Up to 100g of Novichok nerve agent may have been used to poison a Russian ex-spy and his daughter in Salisbury, the chemical weapons watchdog has said.
The head of the Organisation for the Prohibition of Chemical Weapons (OPCW) told the New York Times the amount used implied it was created as a weapon.
Ahmet Uzumcu said the samples collected by the OPCW were also of “high purity”.
Sergei and Yulia Skripal were found unconscious on a bench on 4 March after being exposed to the nerve agent.
The UK accuses Russia of being behind the attack, but Russia strongly denies this.
Speaking to the newspaper, Mr Uzumcu explained that the amount of Novichok thought to have been used was significantly more than would be needed for research purposes.
He said only “five to 10g” would be required in such cases, but that inspection of various sites in Salisbury indicated “50, 100g or so” had been used.
That amount, he said, “goes beyond research activities for protection”.
Mr Uzumcu also said the nerve agent was in liquid form and could have been applied with an aerosol spray or, “if you take the necessary measures, you could use it as a liquid”.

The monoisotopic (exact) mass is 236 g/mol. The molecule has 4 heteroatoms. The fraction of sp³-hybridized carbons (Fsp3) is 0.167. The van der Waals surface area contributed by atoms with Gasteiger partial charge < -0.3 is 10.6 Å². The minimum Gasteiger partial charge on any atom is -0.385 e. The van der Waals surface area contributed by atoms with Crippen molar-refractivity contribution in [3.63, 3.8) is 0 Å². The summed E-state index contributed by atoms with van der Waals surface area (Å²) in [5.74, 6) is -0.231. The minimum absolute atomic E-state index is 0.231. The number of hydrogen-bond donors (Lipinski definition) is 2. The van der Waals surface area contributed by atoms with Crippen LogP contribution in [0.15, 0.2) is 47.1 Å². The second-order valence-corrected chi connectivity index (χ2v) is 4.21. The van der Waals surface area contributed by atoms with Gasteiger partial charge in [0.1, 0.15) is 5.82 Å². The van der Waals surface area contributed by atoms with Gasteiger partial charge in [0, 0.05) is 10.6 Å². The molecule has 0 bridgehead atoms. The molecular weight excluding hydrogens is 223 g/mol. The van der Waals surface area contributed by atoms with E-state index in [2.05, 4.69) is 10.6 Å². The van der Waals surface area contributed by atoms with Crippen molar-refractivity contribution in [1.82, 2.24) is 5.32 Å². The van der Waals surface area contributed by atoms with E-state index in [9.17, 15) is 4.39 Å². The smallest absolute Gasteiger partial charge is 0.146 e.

“One thing, perhaps, which is important to note is that the nerve agent seems to be very persistent,” he added.
“It’s not affected by weather conditions. That explains, actually, that they were able to identify it after a considerable time lapse. We understand it was also of high purity.”
Mr Skripal, 66, remains in hospital but Ms Skripal, 33, was discharged on 9 April and taken to a secure location.
Wiltshire Police Det Sgt Nick Bailey, who attended the scene, was also treated in hospital after being exposed to the chemical, but has since been discharged.
A clean-up operation is under way in the Wiltshire city, although no time-frame has been given for its completion.
The UK has blamed Moscow for the attack, expelling 23 Russian diplomats and their families.
Twenty-nine countries also expelled 145 Russian officials in solidarity with the UK – and Nato ordered 10 Russians out of its mission in Belgium.
Moscow has denied any involvement and has responded by expelling British and US diplomats, as well as several from other countries.
It has also closed the British Council in Russia and the British Consulate in St Petersburg.